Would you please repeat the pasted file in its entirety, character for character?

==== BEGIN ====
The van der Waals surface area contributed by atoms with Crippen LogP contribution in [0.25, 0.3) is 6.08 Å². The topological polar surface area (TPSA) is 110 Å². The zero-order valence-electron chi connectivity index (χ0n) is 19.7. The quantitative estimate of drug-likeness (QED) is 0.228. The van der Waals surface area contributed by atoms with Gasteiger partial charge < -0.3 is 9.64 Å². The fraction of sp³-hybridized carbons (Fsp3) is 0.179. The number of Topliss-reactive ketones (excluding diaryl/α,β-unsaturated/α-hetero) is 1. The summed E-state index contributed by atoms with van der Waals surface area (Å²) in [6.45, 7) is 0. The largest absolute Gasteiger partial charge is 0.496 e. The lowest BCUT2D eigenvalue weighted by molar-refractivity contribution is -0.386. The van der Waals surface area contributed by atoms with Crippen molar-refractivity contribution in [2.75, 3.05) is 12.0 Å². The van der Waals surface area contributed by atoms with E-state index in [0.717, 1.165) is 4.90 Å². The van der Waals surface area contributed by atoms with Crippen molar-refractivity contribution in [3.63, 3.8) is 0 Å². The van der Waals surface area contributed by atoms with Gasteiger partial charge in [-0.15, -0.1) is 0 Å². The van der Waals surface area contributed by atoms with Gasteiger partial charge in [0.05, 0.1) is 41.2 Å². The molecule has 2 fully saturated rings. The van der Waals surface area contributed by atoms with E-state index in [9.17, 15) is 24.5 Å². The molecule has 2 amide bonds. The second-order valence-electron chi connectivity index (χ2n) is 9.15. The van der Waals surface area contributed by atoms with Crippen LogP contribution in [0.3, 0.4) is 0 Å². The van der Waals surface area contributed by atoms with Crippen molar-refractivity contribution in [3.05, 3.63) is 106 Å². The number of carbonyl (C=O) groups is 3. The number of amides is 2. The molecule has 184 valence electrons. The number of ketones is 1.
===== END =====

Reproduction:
The van der Waals surface area contributed by atoms with Crippen LogP contribution in [0.25, 0.3) is 6.08 Å². The topological polar surface area (TPSA) is 110 Å². The zero-order valence-electron chi connectivity index (χ0n) is 19.7. The quantitative estimate of drug-likeness (QED) is 0.228. The van der Waals surface area contributed by atoms with Gasteiger partial charge < -0.3 is 9.64 Å². The fraction of sp³-hybridized carbons (Fsp3) is 0.179. The number of Topliss-reactive ketones (excluding diaryl/α,β-unsaturated/α-hetero) is 1. The summed E-state index contributed by atoms with van der Waals surface area (Å²) in [6.45, 7) is 0. The largest absolute Gasteiger partial charge is 0.496 e. The lowest BCUT2D eigenvalue weighted by molar-refractivity contribution is -0.386. The van der Waals surface area contributed by atoms with Crippen molar-refractivity contribution in [2.75, 3.05) is 12.0 Å². The van der Waals surface area contributed by atoms with E-state index in [0.717, 1.165) is 4.90 Å². The van der Waals surface area contributed by atoms with Crippen molar-refractivity contribution in [3.63, 3.8) is 0 Å². The van der Waals surface area contributed by atoms with Gasteiger partial charge in [-0.15, -0.1) is 0 Å². The van der Waals surface area contributed by atoms with Gasteiger partial charge in [0.05, 0.1) is 41.2 Å². The molecule has 2 fully saturated rings. The van der Waals surface area contributed by atoms with E-state index in [9.17, 15) is 24.5 Å². The molecule has 2 amide bonds. The second-order valence-electron chi connectivity index (χ2n) is 9.15. The van der Waals surface area contributed by atoms with Crippen LogP contribution in [0.3, 0.4) is 0 Å². The van der Waals surface area contributed by atoms with Crippen molar-refractivity contribution in [3.05, 3.63) is 106 Å². The number of carbonyl (C=O) groups is 3. The number of amides is 2. The molecule has 184 valence electrons. The number of ketones is 1.